I have been reading and rereading Raghuram Rajan’s piece questioning the effectiveness of proposals to raise inflation targets. I tend to be pretty sympathetic to such proposals; traditional monetary policy obviously hit its limit long ago, and active commitments to higher inflation to depress real rates seems to be a logical next step. That said, Rajan has a number of good points questioning both the implementation and efficacy of higher inflation targets. Can the Federal Reserve credibly commit to higher inflation? Can they credibly commit to regain control over inflation at some later time? Most striking, I think, was Rajan’s reflection, that a small inflation increase really will not do much good at all:
Moreover, the central bank needs rapid, sizeable inflation to bring down real debt values quickly – a slow increase in inflation (especially if well signaled by the central bank) would have limited effect, because maturing debt would demand not only higher nominal rates, but also an inflation-risk premium to roll over claims.
A mechanism to rapidly accelerate the process of household rebalancing would be extremely helpful. It is not clear that an inflation target of 3 percent is such a mechanism. Something more dramatic is required.
Would that something more dramatic be QE3? I see that over the weekend, St. Louis Federal Reserve President James Bullard came out in favor of QE3 should more easing be necessary. From the Wall Street Journal:
In an interview with the Business News Network, James Bullard said “I still think our most potent weapon is to do more QE3 if necessary,” in a reference to the QE2 bond buying program that ended in the summer.
He goes on to undermine the policy that Fed seems to be coalescing around:
Bullard said the experience of the 1960s-era “Operation Twist,” when the Fed and Treasury together worked to try to push down long-term borrowing rates, should be cautionary. Bullard said that effort was not particularly effective, which is why more outright purchases would most likely be the way to go.
My sense is that Bullard prefers whatever policy option produces the biggest headline for him. That said, he is probably right on this one – a portfolio rebalancing is a move in the right direction, but don’t expect miracles. But could any miracles really be expected from more quantitative easing? As Rajan notes:
Start with the question of whether central banks that have spent decades establishing and maintaining anti-inflation credibility can generate faster price growth in an environment of low interest rates. Japan tried – and failed: banks were too willing to hold the reserves that the central bank released as it bought back bonds.
To be most effective, monetary policy needs to push on some variable that will have a substantial impact on demand. Trading safe assets for cash at near zero interest rates just doesn’t accomplish that. But it’s the only biggish lever we seem to have left, but it simply is not direct enough. What is needed is to get the money in the hands of someone who will use it, rather than just sloshing around banks as excess reserves. If it is stuck in the banking system, it can’t create demand that at least causes a big shift in the prices of both goods and wages.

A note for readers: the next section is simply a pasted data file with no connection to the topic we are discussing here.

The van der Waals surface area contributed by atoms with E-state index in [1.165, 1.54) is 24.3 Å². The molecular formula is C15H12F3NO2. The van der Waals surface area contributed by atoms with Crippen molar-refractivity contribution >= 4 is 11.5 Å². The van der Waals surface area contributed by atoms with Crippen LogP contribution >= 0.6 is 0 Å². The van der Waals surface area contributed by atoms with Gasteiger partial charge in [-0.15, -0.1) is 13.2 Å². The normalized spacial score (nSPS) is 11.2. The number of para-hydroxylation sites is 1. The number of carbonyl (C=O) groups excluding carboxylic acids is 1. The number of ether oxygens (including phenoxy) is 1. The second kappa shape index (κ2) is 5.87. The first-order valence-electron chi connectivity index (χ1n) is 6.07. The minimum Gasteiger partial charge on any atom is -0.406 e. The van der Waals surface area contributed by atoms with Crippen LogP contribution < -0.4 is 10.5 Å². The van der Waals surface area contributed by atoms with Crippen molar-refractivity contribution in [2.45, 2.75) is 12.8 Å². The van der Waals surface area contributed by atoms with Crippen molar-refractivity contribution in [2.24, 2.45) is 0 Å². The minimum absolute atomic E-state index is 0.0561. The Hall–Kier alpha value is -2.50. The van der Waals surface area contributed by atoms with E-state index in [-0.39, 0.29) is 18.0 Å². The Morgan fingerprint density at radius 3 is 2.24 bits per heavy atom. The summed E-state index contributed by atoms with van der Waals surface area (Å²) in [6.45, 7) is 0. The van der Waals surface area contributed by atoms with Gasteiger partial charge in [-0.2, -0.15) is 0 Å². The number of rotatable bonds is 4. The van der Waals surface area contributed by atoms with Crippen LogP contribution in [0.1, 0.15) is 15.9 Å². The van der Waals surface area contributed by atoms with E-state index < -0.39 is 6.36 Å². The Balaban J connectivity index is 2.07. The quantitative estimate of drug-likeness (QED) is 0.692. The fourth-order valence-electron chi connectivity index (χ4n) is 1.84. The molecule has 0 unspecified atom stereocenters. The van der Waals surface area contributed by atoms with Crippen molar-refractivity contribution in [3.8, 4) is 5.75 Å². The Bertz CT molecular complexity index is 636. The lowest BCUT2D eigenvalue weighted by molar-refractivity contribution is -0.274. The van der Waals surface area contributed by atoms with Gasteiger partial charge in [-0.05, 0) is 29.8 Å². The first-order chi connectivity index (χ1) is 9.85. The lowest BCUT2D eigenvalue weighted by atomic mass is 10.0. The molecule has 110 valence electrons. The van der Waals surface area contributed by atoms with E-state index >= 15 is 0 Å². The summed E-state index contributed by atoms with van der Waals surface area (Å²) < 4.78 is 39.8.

Maybe at this point we need to be thinking about something a little more direct – one of the proposals floating around is to use Fannie and Freddie to purchase nearly all the outstanding mortgages and refinance them at lower interest rates regardless of loan to value ratios. Better yet, to apply some consistent system of principle reduction for everyone, not just underwater mortgages. Lift the entire boat at once, rather than trying to discern between the most and least deserving lifeboats.
Something like this is not a new idea, but it gets held up by, among other things, the issue of the cost. So maybe the Treasury needs to issue a class of bonds the Federal Reserve agrees to purchase and hold – essentially monetizing the rebuilding of household balance sheets and freeing future tax payers from the burden of repaying the debt.
I suspect that this entails a sharp, one time increase in the price level, and this is the tricky part. The Fed would have to both accept that increase and make clear they are committed to return to their 2 percent target. I don’t think this is impossible, but it might be difficult to accomplish quickly. Also note that once we can lift up off the zero-bound, traditional monetary policy can come back into play to manage inflation. Moreover, they have room to reduce the remainder of the balance sheet, but, when all is said and done, they should not expect to return to the pre-crisis trend, and instead acknowledge the one-time shock to the balance sheet.
Bottom Line: Rather than the more indirect approaches left to monetary policy, maybe there is room for a one-time effort to monetize the rebalancing of household balance sheets, which perhaps can be viewed as a more “modest” alternative to monetization of general government spending. Perhaps the former can be more credibly contained to a one-time event.
This post originally appeared at Tim Duy’s Fed Watch and is reproduced here with permission.